"That what we want to do. That's we were able to do at San Fran when we got the first downs," wide receiver Jordy Nelson said. "But when you go three and out, it's obviously hard on the defense and wears them down. We want to get that first first down and get the tempo going and continue to make plays, stay ahead of the chains. Coach (Mike McCarthy) gets in a rhythm calling the plays and we get in a rhythm running them and the flow of the offense is a lot better."

On the Packers' first three-and-out series on the opening possession of the game in San Francisco, outside linebacker Aldon Smith beat rookie left tackle David Bakhtiari for an 8-yard sack of Rodgers.

The Packers managed to get one first down on the next drive, then had their first scoring drive on the ensuing possession. On that 80-yard sprint, Rodgers hit Randall Cobb for 13 yards and Nelson for 31 on the first two plays, moving the ball from the Green Bay 20-yard line to the San Francisco 36.

After Lacy's fumble and the 49ers' touchdown that came off it, the Packers started the next drive at their 4-yard line and went three-and-out, although they did so without a negative-yardage play. They started with a Rodgers incompletion to Nelson on first down and failed on a third-and-2 when Rodgers threw incomplete to James Jones.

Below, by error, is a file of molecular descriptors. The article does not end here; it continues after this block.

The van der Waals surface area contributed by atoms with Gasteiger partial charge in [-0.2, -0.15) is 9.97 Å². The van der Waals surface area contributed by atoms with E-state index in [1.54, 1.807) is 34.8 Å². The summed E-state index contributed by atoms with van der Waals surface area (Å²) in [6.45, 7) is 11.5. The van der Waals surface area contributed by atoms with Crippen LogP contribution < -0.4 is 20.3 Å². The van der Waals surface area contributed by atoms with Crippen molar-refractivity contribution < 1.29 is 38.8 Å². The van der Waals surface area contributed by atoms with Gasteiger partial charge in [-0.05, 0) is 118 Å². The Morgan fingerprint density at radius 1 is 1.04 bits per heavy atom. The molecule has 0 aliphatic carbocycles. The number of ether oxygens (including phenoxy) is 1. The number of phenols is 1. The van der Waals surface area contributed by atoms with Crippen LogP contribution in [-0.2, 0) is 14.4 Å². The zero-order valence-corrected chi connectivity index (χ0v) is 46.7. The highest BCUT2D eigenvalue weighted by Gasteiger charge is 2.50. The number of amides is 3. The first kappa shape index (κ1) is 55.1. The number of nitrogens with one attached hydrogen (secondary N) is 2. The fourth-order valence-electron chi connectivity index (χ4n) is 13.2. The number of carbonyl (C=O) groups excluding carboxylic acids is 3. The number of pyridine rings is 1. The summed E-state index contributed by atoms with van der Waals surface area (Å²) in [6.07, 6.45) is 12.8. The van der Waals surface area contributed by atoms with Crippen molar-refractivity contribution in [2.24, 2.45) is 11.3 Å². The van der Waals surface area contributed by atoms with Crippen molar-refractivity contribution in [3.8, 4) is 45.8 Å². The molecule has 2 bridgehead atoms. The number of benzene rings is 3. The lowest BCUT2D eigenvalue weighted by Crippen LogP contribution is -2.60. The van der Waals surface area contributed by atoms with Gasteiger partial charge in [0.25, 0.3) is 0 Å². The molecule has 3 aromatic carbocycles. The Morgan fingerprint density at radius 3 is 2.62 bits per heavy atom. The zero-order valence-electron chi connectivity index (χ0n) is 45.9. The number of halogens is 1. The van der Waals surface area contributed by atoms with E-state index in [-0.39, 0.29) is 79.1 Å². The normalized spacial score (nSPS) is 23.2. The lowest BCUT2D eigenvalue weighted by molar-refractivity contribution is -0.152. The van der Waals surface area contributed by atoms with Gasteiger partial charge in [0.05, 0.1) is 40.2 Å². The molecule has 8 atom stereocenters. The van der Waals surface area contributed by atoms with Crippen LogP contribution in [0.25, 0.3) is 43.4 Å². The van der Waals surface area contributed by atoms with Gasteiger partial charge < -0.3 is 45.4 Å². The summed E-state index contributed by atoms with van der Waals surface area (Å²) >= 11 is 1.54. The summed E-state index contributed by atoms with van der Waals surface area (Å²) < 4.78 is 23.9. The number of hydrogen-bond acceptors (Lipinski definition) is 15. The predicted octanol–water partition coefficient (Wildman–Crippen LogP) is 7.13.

Their opening possession of the second half also went three-and-out without a negative play, although Lacy was stuffed for no gain on first down and a 2-yard gain on a second-down run.

The Packers' other two three-and-out series came in the fourth quarter. The first, at the beginning of the quarter, came after Rodgers was sacked for a 3-yard loss on second-and-7.

The second, which came after the Packers took a 28-24 lead and the defense gave it back in 2 minutes 39 seconds as the 49ers went up 31-28, the Packers didn't have a negative play but began at their own 9-yard line after kick returner Jeremy Ross was taken down inside the 10.

That drive began with an incompletion to Cobb, followed by a 7-yard scramble by Rodgers. But Rodgers and Nelson couldn't connect on third-and-3, and Tim Masthay had to punt it away with 4:52 to go.

So of the five three-and-outs, two included a negative-yardage play and two started inside the Packers' 10-yard line.

"That's where we were critical of ourselves," McCarthy said. "It doesn't matter if you're in the huddle, breaking huddle, or if you're at the line calling plays, (if) you break down the three and outs, the second-and-longs, being backed up – other things apply to that. The negative plays (are) really the setback. It disrupts your rhythm and keeps you off your time clock. We talk about playing on time each and every time, staying in favorable down and distances, and that was a big part of our demise in the three-and-out series."

Listen to Jason Wilde every weekday from 9 a.m. to 10 a.m. on "Green & Gold Today" on 540 ESPN, and follow him on Twitter at